Saturday, August 19, 2006

New Above

What’s in your attic? In ours, it’s a new Ruud 5-ton furnace, complete with fan drive. (This is the important bit - read on.) About 8.30 Wednesday night, the air conditioning system gave a mortal groan…and stopped. Our a/c went u/s…out of service. Kaput. Joined the Choir Invisible.

Thursday here it was 105°F. For two days, the temperature in the house rose in direct proportion to the day’s heat index and beyond. On Friday afternoon, it was actually cooler outside than inside.

Makes you wonder how William Faulkner actually got any writing done, back in the drip-sweat-on-the-paper days before home air conditioning. I didn’t, much; which is probably why I’m a somewhat-known ad-guy instead of a famous novelist.

Fortunately, our long-time HVAC service company, Sun Air Conditioning & Heating, came out on Thursday afternoon. Unfortunately, after a lot of banging about, Richard Socha (the Sun service tech) made his way down our rickety ladder bearing an immense double-shafted electric motor with two blowers attached. Further unfortunately, the manufacturer of this particular apparatus itself went belly up about five years ago. Replacement unit not available. We were double-shafted ourselves.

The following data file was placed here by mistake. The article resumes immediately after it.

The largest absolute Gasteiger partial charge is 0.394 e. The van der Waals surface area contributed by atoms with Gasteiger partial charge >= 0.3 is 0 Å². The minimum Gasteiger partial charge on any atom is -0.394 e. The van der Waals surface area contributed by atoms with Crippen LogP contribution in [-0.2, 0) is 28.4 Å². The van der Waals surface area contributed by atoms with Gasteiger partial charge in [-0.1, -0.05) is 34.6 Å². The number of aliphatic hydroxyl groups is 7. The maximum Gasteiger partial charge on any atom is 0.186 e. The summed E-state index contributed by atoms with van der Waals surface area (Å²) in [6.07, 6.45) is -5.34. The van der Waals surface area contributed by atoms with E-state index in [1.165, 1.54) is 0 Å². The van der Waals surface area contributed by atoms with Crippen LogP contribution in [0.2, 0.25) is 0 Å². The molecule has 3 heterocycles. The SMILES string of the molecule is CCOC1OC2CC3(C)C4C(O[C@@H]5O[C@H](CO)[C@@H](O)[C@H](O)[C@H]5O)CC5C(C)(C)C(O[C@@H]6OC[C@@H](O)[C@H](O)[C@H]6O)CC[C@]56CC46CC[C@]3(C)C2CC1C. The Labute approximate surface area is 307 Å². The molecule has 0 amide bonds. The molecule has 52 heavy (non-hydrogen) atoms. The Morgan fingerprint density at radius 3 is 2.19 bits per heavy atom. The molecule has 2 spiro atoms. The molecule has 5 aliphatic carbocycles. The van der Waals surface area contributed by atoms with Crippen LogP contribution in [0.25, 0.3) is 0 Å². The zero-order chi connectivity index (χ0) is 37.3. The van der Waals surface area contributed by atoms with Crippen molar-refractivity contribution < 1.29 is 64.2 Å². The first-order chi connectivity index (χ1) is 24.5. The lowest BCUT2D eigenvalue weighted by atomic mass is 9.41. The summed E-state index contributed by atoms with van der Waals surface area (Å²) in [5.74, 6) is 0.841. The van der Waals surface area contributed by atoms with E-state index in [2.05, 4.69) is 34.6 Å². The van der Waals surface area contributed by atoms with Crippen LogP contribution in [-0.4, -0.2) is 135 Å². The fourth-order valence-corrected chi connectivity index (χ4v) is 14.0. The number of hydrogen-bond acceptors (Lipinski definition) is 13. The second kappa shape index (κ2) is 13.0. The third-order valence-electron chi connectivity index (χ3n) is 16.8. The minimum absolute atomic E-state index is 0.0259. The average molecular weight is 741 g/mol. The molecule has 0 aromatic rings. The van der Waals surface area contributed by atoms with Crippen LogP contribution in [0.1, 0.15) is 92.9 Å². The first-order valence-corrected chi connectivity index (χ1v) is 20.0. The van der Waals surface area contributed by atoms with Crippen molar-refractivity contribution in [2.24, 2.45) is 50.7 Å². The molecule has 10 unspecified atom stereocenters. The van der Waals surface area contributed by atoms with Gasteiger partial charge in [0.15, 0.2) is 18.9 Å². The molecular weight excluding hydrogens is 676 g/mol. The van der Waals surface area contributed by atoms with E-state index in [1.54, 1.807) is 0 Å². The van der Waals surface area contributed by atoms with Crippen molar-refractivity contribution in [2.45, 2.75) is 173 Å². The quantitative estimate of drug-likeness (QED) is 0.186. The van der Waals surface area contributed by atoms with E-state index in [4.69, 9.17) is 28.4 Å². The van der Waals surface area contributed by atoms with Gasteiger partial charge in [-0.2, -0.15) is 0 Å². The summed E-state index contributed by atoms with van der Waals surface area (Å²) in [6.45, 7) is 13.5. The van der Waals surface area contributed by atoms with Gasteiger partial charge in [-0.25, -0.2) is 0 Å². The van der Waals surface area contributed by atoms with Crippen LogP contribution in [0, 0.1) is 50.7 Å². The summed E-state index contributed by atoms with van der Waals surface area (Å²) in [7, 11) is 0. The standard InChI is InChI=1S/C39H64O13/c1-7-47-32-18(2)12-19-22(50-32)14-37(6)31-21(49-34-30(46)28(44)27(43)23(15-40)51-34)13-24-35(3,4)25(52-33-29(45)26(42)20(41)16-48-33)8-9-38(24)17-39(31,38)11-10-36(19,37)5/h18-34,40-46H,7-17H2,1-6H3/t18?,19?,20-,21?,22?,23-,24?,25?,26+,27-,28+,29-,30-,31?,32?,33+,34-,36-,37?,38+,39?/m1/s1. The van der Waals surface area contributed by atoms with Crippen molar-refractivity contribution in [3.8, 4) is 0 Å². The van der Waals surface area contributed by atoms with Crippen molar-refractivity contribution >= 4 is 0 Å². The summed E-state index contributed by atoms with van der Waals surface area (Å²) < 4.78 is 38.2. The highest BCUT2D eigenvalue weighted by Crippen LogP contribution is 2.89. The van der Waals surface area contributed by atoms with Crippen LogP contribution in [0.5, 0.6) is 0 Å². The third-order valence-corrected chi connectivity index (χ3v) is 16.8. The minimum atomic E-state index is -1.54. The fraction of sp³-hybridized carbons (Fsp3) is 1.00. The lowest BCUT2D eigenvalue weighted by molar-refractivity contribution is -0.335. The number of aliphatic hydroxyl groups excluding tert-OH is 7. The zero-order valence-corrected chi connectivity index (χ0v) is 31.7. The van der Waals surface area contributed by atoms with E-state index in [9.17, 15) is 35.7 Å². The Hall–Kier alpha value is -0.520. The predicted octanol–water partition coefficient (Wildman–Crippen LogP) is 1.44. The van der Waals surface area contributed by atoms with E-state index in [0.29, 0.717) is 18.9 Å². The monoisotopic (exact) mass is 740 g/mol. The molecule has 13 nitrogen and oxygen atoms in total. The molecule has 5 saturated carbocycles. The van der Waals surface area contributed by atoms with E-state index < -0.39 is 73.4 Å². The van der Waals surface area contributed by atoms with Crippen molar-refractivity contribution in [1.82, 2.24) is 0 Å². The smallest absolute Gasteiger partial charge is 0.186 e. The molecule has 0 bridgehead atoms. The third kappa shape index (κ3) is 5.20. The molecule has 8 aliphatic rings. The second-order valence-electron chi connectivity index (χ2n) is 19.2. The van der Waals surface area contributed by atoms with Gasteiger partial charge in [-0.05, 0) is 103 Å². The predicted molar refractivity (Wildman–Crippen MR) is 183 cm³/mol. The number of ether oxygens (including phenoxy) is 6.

Thursday evening was not comfortable. It took three Martinis to get me into a soaking sleep. But the Sun team came out again on Friday with our new upstairs thing. It took three of them to hoist the thing up into the attic. And by 5P, we were back in business. In my case, you should take that literally.

Thursday and Friday were the times that try men’s souls. Barbara wasn’t too happy either. And yes, it took a certain level of…investment…to get ourselves back into the comfort zone.

Thanks to Sun, we're once again the height of cool. A good thing, too: above 100°F, photographic film (remember that?) turns reddish. The coatings of pills melt. The energy starts to drain from batteries. Barbara glows. Richard sweats all over the keyboard. That’s just plain Ruud.

Photo of a completely different but decorative piece of machinery by Sten Porse, Jutland, from With thanks.

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